The Ontario government has announced that Waterloo Region will be moving from the yellow to the orange zone under the province’s new COVID-19 framework.
That will mean further restrictions for bars, restaurants, fitness settings and gyms, with additional measures in place for other businesses.
READ MORE: Here’s what will change when Waterloo Region enters the orange ‘restrict’ category
During a Friday morning media briefing, local public health officials had announced that they expected Waterloo Region to move into the orange zone as early as Monday.
Health Minister Christine Elliott announced that afternoon that Waterloo Region would, in fact, be making the move then. Several other public health units were also shuffled as a result of new changes to thresholds in the province’s COVID-19 framework.
Despite the move to orange, the province’s latest framework would actually place the region in the red zone. That category is now triggered with a weekly incidence rate of 40 cases per 100,000 people, a positivity rate of 2.5 per cent or higher, and a reproductive rate of 1.2 or higher.
Based on numbers reported by public health officials reported during Friday’s media briefing, the region has exceeded each of those markers.
Dr. Julie Emili said that Friday that the region’s weekly incidence rate is currently 46 per 100,000, its positivity rate is 3.6 per cent and its reproductive rate is 1.9.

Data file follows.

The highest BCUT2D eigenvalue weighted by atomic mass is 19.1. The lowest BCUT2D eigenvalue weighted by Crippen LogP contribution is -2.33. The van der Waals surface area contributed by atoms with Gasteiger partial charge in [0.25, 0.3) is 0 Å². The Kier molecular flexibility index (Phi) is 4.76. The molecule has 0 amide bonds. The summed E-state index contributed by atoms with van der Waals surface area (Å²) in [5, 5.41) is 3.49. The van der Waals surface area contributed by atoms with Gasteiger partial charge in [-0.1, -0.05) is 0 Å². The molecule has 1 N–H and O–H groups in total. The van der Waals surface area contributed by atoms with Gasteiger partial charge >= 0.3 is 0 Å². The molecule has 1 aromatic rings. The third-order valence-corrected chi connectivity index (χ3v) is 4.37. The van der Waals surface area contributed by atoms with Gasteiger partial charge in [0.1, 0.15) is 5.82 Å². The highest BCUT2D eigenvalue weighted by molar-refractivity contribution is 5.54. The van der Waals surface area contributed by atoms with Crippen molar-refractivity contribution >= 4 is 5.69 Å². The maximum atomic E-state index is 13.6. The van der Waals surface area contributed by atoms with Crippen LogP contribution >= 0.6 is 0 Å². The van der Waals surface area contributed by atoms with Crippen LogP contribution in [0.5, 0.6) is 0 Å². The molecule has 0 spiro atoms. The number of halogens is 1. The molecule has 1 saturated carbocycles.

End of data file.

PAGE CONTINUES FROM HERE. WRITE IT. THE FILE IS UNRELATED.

In an emailed statement to CTV News on Friday evening, regional officials said there are some indicators in the red tier.
The statement said the Medical Officer of Health will continue to work with the province over the coming days regarding the new framework.
“In the meantime, given our current situation, we recommend that businesses prepare for the possibility that we may be moved in the new Red-Control Category next week,” the statement said in part.
The change in tier speaks to the rapid spread of COVID-19 in Waterloo Region, which has reported 40 or more new cases in each of the last five days. When the province first unveiled its new tiered lockdown system, the region was originally in the lowest tier, the green “prevent” category.
The move to the orange category is the second escalation since Nov. 3.
Minto Schneider, CEO of Explore Waterloo Region, said it’s disappointing but necessary to move into the orange tier.
“I think it’s going to be make it even tougher for restaurants to survive, since they’ve been struggling since March when they were initially closed,” she said. “Closing earlier will mean it reduces the number of people they can have, they can’t have a second or third seating to make it more difficult for them to make a living.”
During Friday’s media briefing, Dr. Emili said that there have been nearly 300 new cases in Waterloo Region in the last week.
“We see that the spread of COVID-19 often starts at social gatherings or events,” she said. “This is leading to multiple clusters of cases and outbreaks in various settings in our community.”